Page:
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Ukraine forces bombard rebel positions

People are evacuated from a hospital during fighting near a regional police department in downtown Donetsk, eastern Ukraine, Tuesday, July 1, 2014. (AP Photo/Dmitry Lovetsky)

KIEV: Ukrainian forces struck at pro-Russian separatist bases in eastern regions with air and artillery strikes Tuesday after President Petro Poroshenko announced he would not renew a cease-fire but go on the offensive to rid Ukraine of “parasites.”

His decision quickly drew fire from Russian President Vladimir Putin, who said Poroshenko had disregarded the advice of himself and German and French leaders. Putin said Poroshenko would now have to bear full responsibility for veering off the road to peace.

And Russian Foreign Minister Sergey Lavrov urged a halt to Ukraine’s military operation in a telephone call with U.S. Secretary of State John Kerry, warning of “a new round of bloodshed.”

“Lavrov stressed that the decision by President Petro Poroshenko not to extend the cease-fire ... unleashes a new round of bloodshed, with unpredictable consequences for the Ukrainian state,” the Foreign Ministry said.

Repeating a threat he made in March when Russia annexed Crimea, Putin said Moscow would continue to defend the interests of ethnic Russians abroad – up to 3 million of whom live in the east of Ukraine which has been in separatist ferment since April.

Within hours of Poroshenko’s early morning announcement, his military went into action against rebel bases and checkpoints, bombarding them from the air and with artillery.

“The terrorists’ plan to significantly escalate armed confrontation has been disrupted and the threat of losses to the civilian population and service personnel has been liquidated,” the Defense Ministry said.

There was no word on casualties.

Poroshenko, who accuses Russia of fanning the conflict and allowing fighters and equipment to cross the border to support the rebels, turned his back on another renewal of a 10-day unilateral ceasefire after the phone talks involving Putin, German Chancellor Angela Merkel and France’s Francois Hollande.

Showing impatience at what he had heard from Putin, Poroshenko said in that Ukraine had not seen “concrete steps for de-escalating the situation, including strengthening controls on the border.”

Poroshenko, just over three weeks in office, faces a possible popular backlash at home over military losses during the cease-fire and was under pressure to switch to more forceful action against the rebels.

Many of his security advisers told him that the rebels had used the June 20 ceasefire, renewed for three days on June 27, to regroup and rearm.

A Ukrainian Foreign Ministry statement Monday as Poroshenko went into talks with his security chiefs said 27 Ukrainian servicemen had been killed and 69 wounded since the start of the cease-fire.

Announcing the military would now act to answer the “terrorists, militants and marauders,” Poroshenko accused the rebels of failing to keep to the truce or follow a peace plan he had outlined.

Later on his Facebook page, he warned the future would be difficult, adding: “We must be united, because we are fighting to free our land from dirt and parasites.”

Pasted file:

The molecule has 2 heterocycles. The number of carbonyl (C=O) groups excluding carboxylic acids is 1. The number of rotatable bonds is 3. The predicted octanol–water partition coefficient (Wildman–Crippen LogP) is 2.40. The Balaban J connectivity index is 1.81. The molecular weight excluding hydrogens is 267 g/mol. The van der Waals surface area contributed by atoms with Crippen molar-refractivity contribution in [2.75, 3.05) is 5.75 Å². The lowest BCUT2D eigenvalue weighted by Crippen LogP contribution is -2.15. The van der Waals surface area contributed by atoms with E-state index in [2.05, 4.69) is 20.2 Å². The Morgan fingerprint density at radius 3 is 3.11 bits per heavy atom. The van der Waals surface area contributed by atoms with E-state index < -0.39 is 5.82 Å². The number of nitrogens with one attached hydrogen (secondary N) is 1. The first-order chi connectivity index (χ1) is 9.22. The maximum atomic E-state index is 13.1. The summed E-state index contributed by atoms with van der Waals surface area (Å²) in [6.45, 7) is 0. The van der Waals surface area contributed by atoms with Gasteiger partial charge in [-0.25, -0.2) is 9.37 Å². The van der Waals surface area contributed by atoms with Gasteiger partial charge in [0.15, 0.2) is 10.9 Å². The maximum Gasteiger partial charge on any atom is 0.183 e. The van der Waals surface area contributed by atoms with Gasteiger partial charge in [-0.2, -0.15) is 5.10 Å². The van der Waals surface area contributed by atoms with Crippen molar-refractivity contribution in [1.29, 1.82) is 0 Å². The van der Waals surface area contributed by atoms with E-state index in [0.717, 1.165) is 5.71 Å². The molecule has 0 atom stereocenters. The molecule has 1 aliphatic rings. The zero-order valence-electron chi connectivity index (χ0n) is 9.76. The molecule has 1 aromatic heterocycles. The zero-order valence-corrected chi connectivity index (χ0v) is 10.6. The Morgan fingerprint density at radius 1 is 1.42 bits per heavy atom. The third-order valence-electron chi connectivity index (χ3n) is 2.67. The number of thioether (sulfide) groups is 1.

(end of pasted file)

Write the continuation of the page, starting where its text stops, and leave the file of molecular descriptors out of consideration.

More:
Putin suggested Poroshenko had been isolated in Monday’s phone-in with himself, Merkel and Hollande.

“Unfortunately President Poroshenko took the decision to restart military operations and we – I mean myself and my European colleagues – could not convince him that the road to stable, strong and long-lasting peace does not lie through war,” he said.

“Up until now [Poroshenko] was not directly linked to the order to start military operations but now he has taken on this responsibility fully, not only militarily but also politically,” he said.

It was not immediately known whether Berlin and Paris agreed with this version of discussions.

“After the president’s [Poroshenko’s] speech, the ATO [Anti-Terrorist Operation] went into action. We opened artillery fire, carried out airstrikes at the strategic points of the terrorists and places where they are concentrated,” military spokesman Oleksiy Dmytrashkovsky said.

Rebels had fired on an SU-25 attack aircraft, damaging it, but the plane had managed to land safely at its air base, he said. He denied a rebel report that a military helicopter had been brought down.

One Ukrainian serviceman had been killed and 17 wounded in the past 24 hours in rebel attacks, Dmytrashkovsky said.

Poroshenko expressed willingness to return to a cease-fire if it became clear that all sides were ready to carry out all aspects of the peace plan.

 
A version of this article appeared in the print edition of The Daily Star on July 02, 2014, on page 11.

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Summary

Ukrainian forces struck at pro-Russian separatist bases in eastern regions with air and artillery strikes Tuesday after President Petro Poroshenko announced he would not renew a cease-fire but go on the offensive to rid Ukraine of "parasites".

Poroshenko, who accuses Russia of fanning the conflict and allowing fighters and equipment to cross the border to support the rebels, turned his back on another renewal of a 10-day unilateral ceasefire after the phone talks involving Putin, German Chancellor Angela Merkel and France's Francois Hollande.

Poroshenko, just over three weeks in office, faces a possible popular backlash at home over military losses during the cease-fire and was under pressure to switch to more forceful action against the rebels.

Announcing the military would now act to answer the "terrorists, militants and marauders," Poroshenko accused the rebels of failing to keep to the truce or follow a peace plan he had outlined.


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